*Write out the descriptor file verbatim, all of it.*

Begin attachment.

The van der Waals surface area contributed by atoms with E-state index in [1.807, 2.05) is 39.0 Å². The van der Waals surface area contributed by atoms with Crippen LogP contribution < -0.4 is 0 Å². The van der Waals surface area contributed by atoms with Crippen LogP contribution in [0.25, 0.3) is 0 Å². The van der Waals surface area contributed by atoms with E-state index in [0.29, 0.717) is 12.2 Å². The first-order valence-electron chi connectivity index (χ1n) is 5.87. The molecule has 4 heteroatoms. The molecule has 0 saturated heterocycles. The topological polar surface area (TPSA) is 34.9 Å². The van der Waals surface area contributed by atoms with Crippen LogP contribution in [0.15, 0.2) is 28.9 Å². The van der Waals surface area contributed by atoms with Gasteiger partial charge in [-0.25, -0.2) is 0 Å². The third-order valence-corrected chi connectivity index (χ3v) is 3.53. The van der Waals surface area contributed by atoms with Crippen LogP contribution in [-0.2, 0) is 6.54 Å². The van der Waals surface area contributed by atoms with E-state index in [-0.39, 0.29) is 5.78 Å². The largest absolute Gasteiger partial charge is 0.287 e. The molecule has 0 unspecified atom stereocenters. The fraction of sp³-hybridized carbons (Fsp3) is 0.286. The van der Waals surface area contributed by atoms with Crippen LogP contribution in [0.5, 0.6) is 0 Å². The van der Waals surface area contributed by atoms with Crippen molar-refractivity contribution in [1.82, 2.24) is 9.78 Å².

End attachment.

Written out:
The van der Waals surface area contributed by atoms with E-state index in [1.807, 2.05) is 39.0 Å². The van der Waals surface area contributed by atoms with Crippen LogP contribution < -0.4 is 0 Å². The van der Waals surface area contributed by atoms with Crippen LogP contribution in [0.25, 0.3) is 0 Å². The van der Waals surface area contributed by atoms with E-state index in [0.29, 0.717) is 12.2 Å². The first-order valence-electron chi connectivity index (χ1n) is 5.87. The molecule has 4 heteroatoms. The molecule has 0 saturated heterocycles. The topological polar surface area (TPSA) is 34.9 Å². The van der Waals surface area contributed by atoms with Crippen LogP contribution in [0.15, 0.2) is 28.9 Å². The van der Waals surface area contributed by atoms with Gasteiger partial charge in [-0.25, -0.2) is 0 Å². The third-order valence-corrected chi connectivity index (χ3v) is 3.53. The van der Waals surface area contributed by atoms with Crippen LogP contribution in [-0.2, 0) is 6.54 Å². The van der Waals surface area contributed by atoms with E-state index in [-0.39, 0.29) is 5.78 Å². The largest absolute Gasteiger partial charge is 0.287 e. The molecule has 0 unspecified atom stereocenters. The fraction of sp³-hybridized carbons (Fsp3) is 0.286. The van der Waals surface area contributed by atoms with Crippen LogP contribution in [0.5, 0.6) is 0 Å². The van der Waals surface area contributed by atoms with Crippen molar-refractivity contribution in [1.82, 2.24) is 9.78 Å².